Road Trips near San Joaquin County with Hikes, History

Before late spring and summer sets in with temperatures in the 90s and above, consider local road trips with short hikes, history, and stunning scenery. All of these options are within 10-50 miles of Stockton and can be done in a day.

Our first destination is the San Joaquin/Sacramento River Delta, with scenic towns such as Walnut Grove, Locke, Rio Vista and the Delta Meadows Trail.

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Start your tour heading north on Interstate 5, then head west on Walnut Grove/Thornton Road to Walnut Grove.

The town developed as a bustling river town, mixing farming and travel, as river ferries provided the most efficient transportation in the late 1800s. Just north of Walnut Grove is the more interesting town of Locke , founded in 1883 by George Locke, a smaller and more humble town.

When Walnut Grove Chinatown burned down in 1915, Cantonese-speaking Chinese migrated to Locke to create their own town. The city has built its reputation for illicit entertainment and gambling, earning it the nickname “Monte Carlo of California”, with numerous amusement arcades, brothels and speakeasy.

Visitors to Locke are advised to first stop at the north end of Main Street, where the Old Boarding House is now the Locke Boarding House Visitor Center, offering historical insight and is free. Other attractions include the Chinese Association Museum, former home of the Jan Ying Benevolent Association, Locke Chinese School, a language school opened in 1926, Locke Memorial Park and Monument (which honors Chinese people who worked in the agriculture and helped build the dykes and railways at the turn of the century) and the Dai Loy Museum (showing game accessories). Two notable restaurants are the Locke Garden Restaurant and Al the Wop’s Saloon and Restaurant (which was previously also a brothel).

The lovely Delta Meadows Trail begins at the border between the two cities (use the AllTrails smartphone app for details on hikes like this). The mile-long trek begins along levees built by Chinese workers over 100 years ago, through riverine forests, swamps and grasslands with a heady dose of quiet solitude. Despite our assumption that almost all of the delta had been developed for agricultural crops or livestock grazing; we discovered to our surprise large portions practically untouched by man.

Continuing your Delta road trip, passing through new vineyards and several wineries, follow Highway 160 northwest of Walnut Grove to the Grand Island Mansion, stroll through the estate’s beautiful classical gardens and plan a back to one of the Delta’s most stately former residences, now home to an acclaimed weekend brunch.

The Real McCoy II is one of two free auto-ferries that cross the scenic Delta wetlands.

Continue your winding tour of the delta by heading south along Grand Island Road and taking the first of two free auto ferries through Steamboat Slough to Hwy 220, then west to the Highway 84, then south (crossing Cache Slough on the second free ferry) to Rio Vista. Stroll through historic Old River Town, stop at the monument on the Sacramento River to Humphrey the Humpback Whale, then stop for libations and a bite to eat at Foster’s Big Horn Restaurant, with the mounted heads of big game put on bagged by the restaurant owner in the 1930s and 40s.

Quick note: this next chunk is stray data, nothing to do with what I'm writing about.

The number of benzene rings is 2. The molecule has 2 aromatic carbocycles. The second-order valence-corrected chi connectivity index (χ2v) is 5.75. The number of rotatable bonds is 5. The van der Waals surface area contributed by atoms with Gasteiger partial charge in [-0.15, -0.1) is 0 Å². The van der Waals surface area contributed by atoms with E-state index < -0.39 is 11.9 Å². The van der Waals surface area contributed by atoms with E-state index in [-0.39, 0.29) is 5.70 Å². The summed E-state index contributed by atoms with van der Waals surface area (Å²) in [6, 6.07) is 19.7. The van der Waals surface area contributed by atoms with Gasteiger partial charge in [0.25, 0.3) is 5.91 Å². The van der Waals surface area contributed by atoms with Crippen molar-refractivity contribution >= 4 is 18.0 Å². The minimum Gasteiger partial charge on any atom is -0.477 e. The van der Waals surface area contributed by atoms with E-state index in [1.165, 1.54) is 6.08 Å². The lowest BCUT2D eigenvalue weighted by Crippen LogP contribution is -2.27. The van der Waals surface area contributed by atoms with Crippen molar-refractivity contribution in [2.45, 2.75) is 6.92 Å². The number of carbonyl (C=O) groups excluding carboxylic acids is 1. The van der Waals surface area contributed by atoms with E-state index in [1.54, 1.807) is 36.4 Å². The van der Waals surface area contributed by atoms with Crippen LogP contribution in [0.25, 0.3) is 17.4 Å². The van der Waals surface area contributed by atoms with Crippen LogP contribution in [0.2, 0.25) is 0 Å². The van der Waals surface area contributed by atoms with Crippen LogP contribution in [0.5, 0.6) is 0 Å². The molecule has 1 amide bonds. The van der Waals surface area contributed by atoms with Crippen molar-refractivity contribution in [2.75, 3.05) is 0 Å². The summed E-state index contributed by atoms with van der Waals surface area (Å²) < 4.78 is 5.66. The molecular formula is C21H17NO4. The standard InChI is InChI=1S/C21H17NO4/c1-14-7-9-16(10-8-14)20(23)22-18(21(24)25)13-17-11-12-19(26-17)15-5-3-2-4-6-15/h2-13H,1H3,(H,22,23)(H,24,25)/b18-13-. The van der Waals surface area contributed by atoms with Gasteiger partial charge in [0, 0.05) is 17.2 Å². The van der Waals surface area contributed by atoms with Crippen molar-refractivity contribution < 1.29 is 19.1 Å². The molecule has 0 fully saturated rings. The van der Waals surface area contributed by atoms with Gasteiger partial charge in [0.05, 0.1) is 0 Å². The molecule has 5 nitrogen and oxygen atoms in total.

Even closer scenic destinations with memorable hiking options include the Cosumnes River Preserve just north of Thornton and Caswell Memorial State Park just south of Ripon. The Cosumnes River Reserve includes riparian forest along the Cosumnes and Mokelumne Rivers, once the location of the port town of Mokelumne City. In the 1850s Mokelumne City became the county’s second largest town and second largest port, behind Stockton. But the “hundred-year-old flood” of 1862 swept the old town into the Delta, which was never rebuilt; today, only the ghosts of the town’s former inhabitants guard the beautiful banks.

An egret takes flight at Cosumnes River Preserve.

A similar preserve just south of Ripon is Caswell Memorial State Park, with a riparian oak forest along the Stanislaus River. Within Caswell’s 258 acres are a lovely campground and hiking trails along the languid river. The park is home to several endangered species such as the riparian brush rabbit and offers ancient wooded groves where Native Americans and Yokuts alike gathered acorns, hunted, and fished.

Finally, one of the most interesting road trips takes place in your backyard. The Downtown Stockton Alliance offers a self-guided historical tour, including the Stockton Hotel, the Sperry Flour Mill, Weber Point, the Bob Hope Theatre, formerly known as the Fox Theatre, and more, depicting the emergence of the historic port city as one of the most robust trading, banking and agricultural empires 150 years ago.

Friends of Fox Theater Board Chair Marilyn Togninali Rates Upcoming Classics “The Breakfast Club” May 20; “It’s a mad, mad, mad, mad world”, June 12; “Independence Day”, July 15; and “Cool Hand Luke,” August 14. Combine a downtown walking tour with a classic Fox movie, and you’ll have a memorable hike wrapped in the city’s history and spectacular views.

For Sunday afternoon Fox Matinees, a special bonus includes an in-depth tour of the nearly 100-year-old burlesque cinema and theater hosted by renowned theater impresario Matias Bombal.

Matias Bombal, theater impresario, acts as emcee and directs theatrical tours at the Bob Hope Theater in downtown Stockton.

More information: Cosumnes River Preserve, cosumnes.org; Caswell Memorial State Park, parks.ca.gov; Downtown Stockton Alliance, www.downtownstockton.org; Fox/Fox Theater Friends, foxfriends.org, Locke, nps/gov/places/locke-historic-district.htm; Rio Vista, discoverriovista.com; Walnut Grove and other Delta cities, visitcadelta.com.

Contact Tim at [email protected] Have a nice trip out west!

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